The phrase “endure hardness” comes from the Greek word sunkakopatheo, a compound of three Greek words. The first part of the word is the Greek word sun. This little word sun always connects you to someone else. It is a word that describes partnership. For example, in Second Corinthians 6:1, Paul says, “We then, as workers together with him….” The word sun is used in the phrase “workers together.”
The word “workers” is from the word ergos, which simply means work, but when the words sun and ergos are compounded together as in Second Corinthians 6:1, the new word describes coworkers or people who are partnered together as they work alongside each other on a common job. These are workers who are connected and joined to each other in the pursuit of a shared goal.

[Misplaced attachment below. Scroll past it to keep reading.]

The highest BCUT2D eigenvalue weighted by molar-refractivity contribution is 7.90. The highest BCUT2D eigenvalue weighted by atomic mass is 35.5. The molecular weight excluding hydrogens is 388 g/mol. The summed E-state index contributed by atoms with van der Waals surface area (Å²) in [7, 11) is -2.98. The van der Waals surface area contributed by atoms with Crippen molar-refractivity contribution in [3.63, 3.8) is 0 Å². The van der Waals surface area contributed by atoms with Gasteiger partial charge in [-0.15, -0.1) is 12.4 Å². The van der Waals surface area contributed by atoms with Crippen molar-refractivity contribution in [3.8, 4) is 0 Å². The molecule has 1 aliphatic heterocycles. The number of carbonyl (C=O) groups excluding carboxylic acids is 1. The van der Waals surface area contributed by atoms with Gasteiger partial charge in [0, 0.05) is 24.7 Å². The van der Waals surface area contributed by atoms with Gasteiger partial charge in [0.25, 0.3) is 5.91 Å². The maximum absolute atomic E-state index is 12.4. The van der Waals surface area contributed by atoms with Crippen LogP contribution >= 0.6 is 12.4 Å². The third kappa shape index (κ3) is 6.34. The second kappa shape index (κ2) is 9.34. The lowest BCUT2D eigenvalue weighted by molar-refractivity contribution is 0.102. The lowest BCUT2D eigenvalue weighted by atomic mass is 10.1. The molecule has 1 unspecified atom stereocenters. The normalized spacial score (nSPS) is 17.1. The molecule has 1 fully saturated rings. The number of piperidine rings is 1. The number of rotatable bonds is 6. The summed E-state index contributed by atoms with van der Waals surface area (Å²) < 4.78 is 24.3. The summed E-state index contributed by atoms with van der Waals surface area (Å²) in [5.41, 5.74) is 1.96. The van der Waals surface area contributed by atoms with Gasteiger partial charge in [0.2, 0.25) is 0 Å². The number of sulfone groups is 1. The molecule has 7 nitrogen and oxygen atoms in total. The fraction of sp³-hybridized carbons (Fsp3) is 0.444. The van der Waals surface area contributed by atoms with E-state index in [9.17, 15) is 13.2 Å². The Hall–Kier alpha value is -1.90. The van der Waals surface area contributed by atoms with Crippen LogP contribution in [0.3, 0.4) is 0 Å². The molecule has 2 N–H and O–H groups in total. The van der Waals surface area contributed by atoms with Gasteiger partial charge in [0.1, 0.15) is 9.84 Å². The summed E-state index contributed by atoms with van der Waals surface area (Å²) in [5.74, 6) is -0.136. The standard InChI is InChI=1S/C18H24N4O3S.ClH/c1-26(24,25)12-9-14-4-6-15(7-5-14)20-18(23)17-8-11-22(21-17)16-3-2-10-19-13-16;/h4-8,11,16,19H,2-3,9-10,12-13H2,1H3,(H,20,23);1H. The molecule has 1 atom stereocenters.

You see, we are not workings for the Lord by ourselves; rather, we are fellow workers with Him. Thus, Second Corinthians 6:1 is a description of partnership with God and carries the idea of cooperating with Him in our work. It also means that God is with us, working on the same task at the same time, cooperating with us as our Partner. This is exactly what Paul means when he writes that we are “… workers together with him….”
As we look at the phrase “endure hardness,” it is imperative that you understand the use of the word sun in this Greek phrase. But you must also grasp the next two parts of this triple compound. The second word is the Greek word kakos. This is a very familiar Greek word that most often describes something that is vile, foul, or wicked. If all you had were these first two words, it would mean, “become a partner with this vile, foul, horrible, wicked situation.” However, Paul goes further and uses a third Greek word, pathos.